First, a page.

Regardless of the official NYPD line on The French Connection, the movie would not have been possible without police participation - especially the car chase sequence. The scene was shot out of sequence over five weeks, with police clearing traffic for a five-block radius. Permission was even given to control the traffic signals on the chase streets. To shoot the action, two Pontiacs were used. One car with cameras mounted on the back seat and front fender. And another, with the back seat removed for the cameraman to shoot past the driver. According to the film's director, William Friedkin, Hackman himself did the driving in over half the footage used. Speeds were up to 70 - 90 mph on the narrow streets under the Stillwell Avenue subway line. The crash that occurs happened near the start of shooting and was unplanned.

There were also a few other incidents during the film's production that didn't quite go according to plan. For instance, the train conductor who was cast failed to show on the day of shooting. Instead, an actual subway conductor was used (The motorman is also a real motorman as the Transit Authority refused to permit an actor to operate the train. In addition, the cop who is shot is actually a Transit Police Officer - and Actor's Guild member). Another casting snafu happened early in production. Director Friedkin had seen a film by Spanish filmmaker Luis Bunuel and been impressed by one of the actors. He called the casting director to hire the actor for the role of French drug kingpin Alain Charnier. When the actor arrived in New York, Friedkin realized it was the wrong guy. Friedkin had envisioned Francisco Rabal from Bunuel's Belle de Jour (1967). Instead, he was sent Fernando Rey, who had appeared with Rabal in the Bunuel film Viridiana (1961). And to top it off, Rey spoke no English. Friedkin considered making the change to Rabal. But the actor was unavailable -- and as it turned out, Rabal spoke no English either so Rey kept the part.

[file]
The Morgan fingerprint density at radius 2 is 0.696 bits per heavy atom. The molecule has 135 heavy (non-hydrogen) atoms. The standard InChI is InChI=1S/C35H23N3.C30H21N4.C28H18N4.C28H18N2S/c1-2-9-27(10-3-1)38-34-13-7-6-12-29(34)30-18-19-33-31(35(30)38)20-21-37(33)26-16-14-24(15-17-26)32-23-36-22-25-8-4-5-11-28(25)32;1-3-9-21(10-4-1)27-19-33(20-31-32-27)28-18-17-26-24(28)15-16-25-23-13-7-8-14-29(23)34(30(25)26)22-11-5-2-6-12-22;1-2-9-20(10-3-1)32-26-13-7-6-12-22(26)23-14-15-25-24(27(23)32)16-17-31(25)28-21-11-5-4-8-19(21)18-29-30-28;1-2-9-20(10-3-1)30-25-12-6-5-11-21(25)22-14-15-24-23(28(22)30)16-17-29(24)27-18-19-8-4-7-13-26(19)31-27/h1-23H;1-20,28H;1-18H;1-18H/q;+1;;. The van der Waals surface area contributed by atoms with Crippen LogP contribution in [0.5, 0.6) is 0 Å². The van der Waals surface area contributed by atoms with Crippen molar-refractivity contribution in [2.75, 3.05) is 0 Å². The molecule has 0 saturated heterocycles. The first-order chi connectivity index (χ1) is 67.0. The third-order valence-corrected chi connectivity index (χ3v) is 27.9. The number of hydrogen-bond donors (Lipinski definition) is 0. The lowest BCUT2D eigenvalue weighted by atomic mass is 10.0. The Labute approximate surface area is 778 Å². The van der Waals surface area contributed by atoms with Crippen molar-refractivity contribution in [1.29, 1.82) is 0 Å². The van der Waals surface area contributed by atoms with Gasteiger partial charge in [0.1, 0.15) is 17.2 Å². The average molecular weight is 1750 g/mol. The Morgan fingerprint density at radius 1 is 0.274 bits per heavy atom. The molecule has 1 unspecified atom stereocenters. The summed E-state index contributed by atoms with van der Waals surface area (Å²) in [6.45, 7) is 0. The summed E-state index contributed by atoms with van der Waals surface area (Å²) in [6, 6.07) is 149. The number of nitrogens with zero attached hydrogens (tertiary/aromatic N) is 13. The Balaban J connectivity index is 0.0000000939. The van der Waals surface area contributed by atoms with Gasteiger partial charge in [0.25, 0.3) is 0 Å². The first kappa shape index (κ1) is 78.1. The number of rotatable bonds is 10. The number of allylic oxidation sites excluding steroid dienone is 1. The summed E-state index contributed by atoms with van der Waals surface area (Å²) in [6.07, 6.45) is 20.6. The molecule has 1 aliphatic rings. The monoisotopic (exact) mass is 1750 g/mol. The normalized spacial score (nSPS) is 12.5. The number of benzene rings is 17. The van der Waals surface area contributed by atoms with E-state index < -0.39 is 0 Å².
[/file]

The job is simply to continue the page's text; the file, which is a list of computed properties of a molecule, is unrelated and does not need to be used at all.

Rey would go on to play Charnier again in the 1975 sequel The French Connection II, directed by John Frankenheimer. This story picked up right after the original left off - Doyle heads to France on the trail of Charnier. In real life, it wasn't quite the same ending. The real drug lord, Jean Jehan, did escape to France and was caught, but the French government refused extradition. There was a different real life outcome for Egan and Grosso also. The film's closing sequence says the partners were reassigned after the case. In actuality, it was two years and several cases later before they were reassigned.

Meanwhile, in New York, pieces of The French Connection have become a lasting part of the city. The subway car from the Grand Central scene is in the Brooklyn Transit Museum. And reportedly, the subway car from the chase scene has been renovated and is operating on the M and Z line.